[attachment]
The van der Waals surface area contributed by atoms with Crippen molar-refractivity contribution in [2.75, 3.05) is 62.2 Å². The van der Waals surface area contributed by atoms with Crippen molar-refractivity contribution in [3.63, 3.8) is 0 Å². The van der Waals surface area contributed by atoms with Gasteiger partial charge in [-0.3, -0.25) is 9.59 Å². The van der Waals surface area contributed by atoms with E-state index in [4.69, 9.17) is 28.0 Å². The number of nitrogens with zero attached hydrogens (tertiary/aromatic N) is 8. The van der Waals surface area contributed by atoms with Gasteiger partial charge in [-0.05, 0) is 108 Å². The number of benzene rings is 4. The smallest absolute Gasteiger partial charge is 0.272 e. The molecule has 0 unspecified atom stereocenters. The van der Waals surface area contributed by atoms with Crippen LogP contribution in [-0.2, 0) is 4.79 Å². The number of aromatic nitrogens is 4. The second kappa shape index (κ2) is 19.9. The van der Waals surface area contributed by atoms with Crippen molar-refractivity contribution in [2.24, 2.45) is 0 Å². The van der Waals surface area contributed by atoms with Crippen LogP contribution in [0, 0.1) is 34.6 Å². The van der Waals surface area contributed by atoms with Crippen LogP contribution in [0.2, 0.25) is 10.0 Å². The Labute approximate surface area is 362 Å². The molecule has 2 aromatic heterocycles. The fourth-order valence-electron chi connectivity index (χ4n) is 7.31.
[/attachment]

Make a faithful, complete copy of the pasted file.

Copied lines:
The van der Waals surface area contributed by atoms with Crippen molar-refractivity contribution in [2.75, 3.05) is 62.2 Å². The van der Waals surface area contributed by atoms with Crippen molar-refractivity contribution in [3.63, 3.8) is 0 Å². The van der Waals surface area contributed by atoms with Gasteiger partial charge in [-0.3, -0.25) is 9.59 Å². The van der Waals surface area contributed by atoms with E-state index in [4.69, 9.17) is 28.0 Å². The number of nitrogens with zero attached hydrogens (tertiary/aromatic N) is 8. The van der Waals surface area contributed by atoms with Gasteiger partial charge in [-0.05, 0) is 108 Å². The number of benzene rings is 4. The smallest absolute Gasteiger partial charge is 0.272 e. The molecule has 0 unspecified atom stereocenters. The van der Waals surface area contributed by atoms with Crippen LogP contribution in [-0.2, 0) is 4.79 Å². The number of aromatic nitrogens is 4. The second kappa shape index (κ2) is 19.9. The van der Waals surface area contributed by atoms with Crippen molar-refractivity contribution in [2.24, 2.45) is 0 Å². The van der Waals surface area contributed by atoms with Crippen LogP contribution in [0, 0.1) is 34.6 Å². The van der Waals surface area contributed by atoms with Crippen LogP contribution in [0.2, 0.25) is 10.0 Å². The Labute approximate surface area is 362 Å². The molecule has 2 aromatic heterocycles. The fourth-order valence-electron chi connectivity index (χ4n) is 7.31.